Posted by Rose on Thursday, February 26, 2009 at 5:37pm.
I have no idea how to do this problem, but about the mass of CHCl3, don't you just add the atomic mass up from each element to find its total mass?
you don't need mass directly, you are given 100ppb
molality= 100E-6 grams/molmassCHCl3*1kg
remember you need the top mass in grams, not kg (1000E-9ppb*1kg)
noticed the denominator ignored the solute, it is so dilute. Now in molarity, ignore the solute in the volume, and assume denstity is 1.00
molarity=100E-6/molmass*1liter
and so on.
Chopsticks, you are right, you have no idea on this.
100 ppb means 100 parts per billion. That's the same type problem as percent by mass but we are dealing with billions instead of hundreds (percent is hundreds).
So 100 ppb is 100 grams/1,000,000,000 g solution or 100 grams/10^9 grams solution which also means 100 grams/(100 g CHCl3 + 999,999,900 g solvent). You can see that the 100 is so small in comparison to the billion, that we can just ignore that difference for this part of the problem and say we have 100 grams/10^9 g solvent. So 100 g is how many moles? 100/molar mass CHCl3.
Then moles/liter (and the density will be so close to 1.00 g/mL that you can convert grams solvent to mL solvent. After you have molarity, I think the rest will follow for you.
100/119.4 = 0.8375 moles CHCl3/10^9 mL or
0.8375 x 10^-9 moles/mL or
0.8375 x 10^-9 moles/mL x(1000 mL/L) = 0.8375 x 10^-6 moles/L =
8.375 x 10^-7 moles/L which rounds to 8.38 x 10^-7 Molar CHCl3 to 2 significant figures (the 100 has two s.f.). I would call that a very dilute solution. Check my work.
13.4 Expressing Solute Concentration
• Concentration – the ratio of the quantity of
solute to the quantity of solution (or solvent)
��Molarity (M) – the number of moles of solute
per 1 liter of solution
M = (mol of solute)/(liters of solution)
– M is affected by temperature (the solution volume
changes with T, so M changes too)
– The solution volume is not a sum of the solvent and
solute volumes (it must be measured after mixing)
��Molality (m) – the number of moles of solute per
1 kilogram of solvent
m = (mol of solute)/(kilograms of solvent)
– m is not affected by temperature (the amounts of
solute and solvent don’t change with T)
– The solution volume is not needed; m can be
calculated from the masses of solute and solvent
• M and m are nearly the same for dilute aqueous
solutions since 1 L of water is about 1 kg, so (liters
of solution) ≈ (kg of solvent)
Example: Calculate M and m for a solution
prepared by dissolving 2.2 g of NaOH in 55 g of
water if the density of the solution is 1.1 g/mL.
m (molal )
mol solute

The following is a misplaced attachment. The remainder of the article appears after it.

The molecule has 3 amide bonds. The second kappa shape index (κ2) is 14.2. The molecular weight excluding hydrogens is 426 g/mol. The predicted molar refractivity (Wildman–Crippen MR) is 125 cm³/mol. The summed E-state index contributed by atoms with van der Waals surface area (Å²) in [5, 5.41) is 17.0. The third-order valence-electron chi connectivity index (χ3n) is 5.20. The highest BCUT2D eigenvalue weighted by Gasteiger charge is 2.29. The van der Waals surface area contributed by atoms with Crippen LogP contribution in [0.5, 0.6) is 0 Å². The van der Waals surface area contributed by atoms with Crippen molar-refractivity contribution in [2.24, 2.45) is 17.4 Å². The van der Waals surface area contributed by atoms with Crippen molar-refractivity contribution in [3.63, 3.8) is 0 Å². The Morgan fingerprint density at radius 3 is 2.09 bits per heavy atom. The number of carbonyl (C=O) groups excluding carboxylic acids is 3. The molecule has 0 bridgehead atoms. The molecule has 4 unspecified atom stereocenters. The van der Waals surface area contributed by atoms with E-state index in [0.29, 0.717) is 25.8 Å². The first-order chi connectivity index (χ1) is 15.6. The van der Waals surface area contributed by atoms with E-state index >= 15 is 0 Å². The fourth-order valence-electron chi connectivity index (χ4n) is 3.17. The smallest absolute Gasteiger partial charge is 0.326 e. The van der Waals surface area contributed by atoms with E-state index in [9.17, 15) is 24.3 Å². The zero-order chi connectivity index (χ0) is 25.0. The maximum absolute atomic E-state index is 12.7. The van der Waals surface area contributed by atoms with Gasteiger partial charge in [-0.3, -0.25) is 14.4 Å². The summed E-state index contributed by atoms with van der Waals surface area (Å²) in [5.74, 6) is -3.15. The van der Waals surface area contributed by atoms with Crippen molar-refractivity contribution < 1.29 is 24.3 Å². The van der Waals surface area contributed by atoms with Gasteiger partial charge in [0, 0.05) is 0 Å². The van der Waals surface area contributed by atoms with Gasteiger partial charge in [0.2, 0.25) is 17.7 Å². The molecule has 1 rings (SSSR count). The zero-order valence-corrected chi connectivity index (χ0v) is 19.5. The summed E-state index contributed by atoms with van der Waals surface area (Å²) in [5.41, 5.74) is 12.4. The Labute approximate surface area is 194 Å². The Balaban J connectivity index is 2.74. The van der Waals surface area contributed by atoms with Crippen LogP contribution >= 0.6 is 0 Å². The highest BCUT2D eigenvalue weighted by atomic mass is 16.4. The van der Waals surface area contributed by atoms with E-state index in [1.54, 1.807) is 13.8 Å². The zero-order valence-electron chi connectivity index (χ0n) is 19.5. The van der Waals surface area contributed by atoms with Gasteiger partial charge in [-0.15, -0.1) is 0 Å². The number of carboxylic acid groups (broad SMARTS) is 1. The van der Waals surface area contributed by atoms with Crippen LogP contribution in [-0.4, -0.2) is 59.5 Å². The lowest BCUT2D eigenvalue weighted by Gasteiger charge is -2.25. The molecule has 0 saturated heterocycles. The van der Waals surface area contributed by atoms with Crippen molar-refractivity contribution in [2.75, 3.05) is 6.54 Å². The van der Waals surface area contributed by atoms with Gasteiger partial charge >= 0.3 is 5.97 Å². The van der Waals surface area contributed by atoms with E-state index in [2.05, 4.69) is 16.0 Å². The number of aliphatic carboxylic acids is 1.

1.0 m
kg
1.0mol
0.055 kg water
0.055 mol NaOH
0.055 mol
40 g NaOH
2.2 g NaOH 1 mol NaOH
= = →
= × =
M (molar )
density
Volume mass
1.1 M
L
1.1mol
0.052 L solution
0.055 mol NaOH
52 mL
1.1 g/mL
2.2 g 55 g
= = →
=
+
= =
• Parts of solute by parts of solution
��Parts by mass
– Mass % – grams of solute per 100 grams of
solution → % (w/w)
100%
mass of solution
Mass%= mass of solute ×
100%
volume of solution
Volume%= volume of solute ×
– ppm or ppb – grams of solute per 1 million or 1
billion grams of solution (for trace components)
��Parts by volume
– Volume % – volume of solute per 100 volumes
of solution → % (v/v)– ppmv or ppbv – volume of solute per 1 million
or 1 billion volumes of solution (used for trace
gases in air)
��Mole fraction (X) – ratio of the # mol of
solute to the total # mol (solute + solvent)
mol of solute mol of solvent
mol of solute
+
X =
Example: Calculate the X of NaOH in a solution
containing 2.2 g of NaOH in 55 g of water.
0.018
0.055 mol 3.1 mol
0.055 mol
3.1 mol H O
18 g
0.055 mol NaOH 55 g 1 mol
40 g
2.2 g 1 mol 2
=
+
=
= =
X
• Converting units of concentration
Example: A sample of water is 1.1×10-6 M in
chloroform (CH3Cl). Express the concentration
of chloroform in ppb. (Assume density of 1.0
g/mL)
1.1×10-6 M → 1.1×10-6 mol CH3Cl per 1 L solution
10 ppb 56 ppb
1.0 10 g
5.6 10 g CH Cl
1.0 10 g
mL
1 L 1000 mL 1.0 g
5.6 10 g CH Cl
1 mol CH Cl
1.1 10 mol CH Cl 50.5 g CH Cl
9
3
3
5
3
3
5
3
3
3
-6
× =
×
×
→ × = ×
× × = ×
−
−
solution
solution
Example: What is the molality of a solution of
methanol in water, if the mole fraction of
methanol in it is 0.250?
Assume 1 mol of solution:
→ nmeth = 1 mol × 0.250 = 0.250 mol
→ nwater = 1 - 0.250 = 0.750 mol
18.5 m
0.0135 kg H O
0.250 mol methanol
0.0135 kg H O
10 g
1 kg
1 mol H O
0.750 mol H O 18.0 g H O
2
3 2
2
2
2
= =
× × =
m
Example: What is the molality of a 1.83 M
NaCl solution with density of 1.070 g/mL?
Assume 1 L (103 mL) of solution:
→ nNaCl = 1.83 mol
1.90 m
0.963 kg H O
1.83 mol NaCl
1070 g 107 g 963 g 0.963 kg
107 g
1 mol
a 1.83 mol 58.44 g NaCl
1070 g
1 mL
10 mL 1.070 g
2
3
= =
= − = =
= × =
= × =
m
mass of water
mass of N Cl
mass of solutionExample: What is the molarity of a 1.20 m KOH
solution in water having density of 1.05 g/mL?
Assume 1 kg (1000 g) of solvent (H2O):
→ nKOH = 1.20 mol
1.18 M
1.02 L
1.20 mol KOH
1016 mL 1.02 L
1.05 g
1067 g 1 mL
1000 g 67.3 g 1067 g
67.3 g
1 mol
1.20 mol 56.1 g KOH
= =
= × = =
= + =
= × =
solution
M
volume of solution
mass of solution
mass of KOH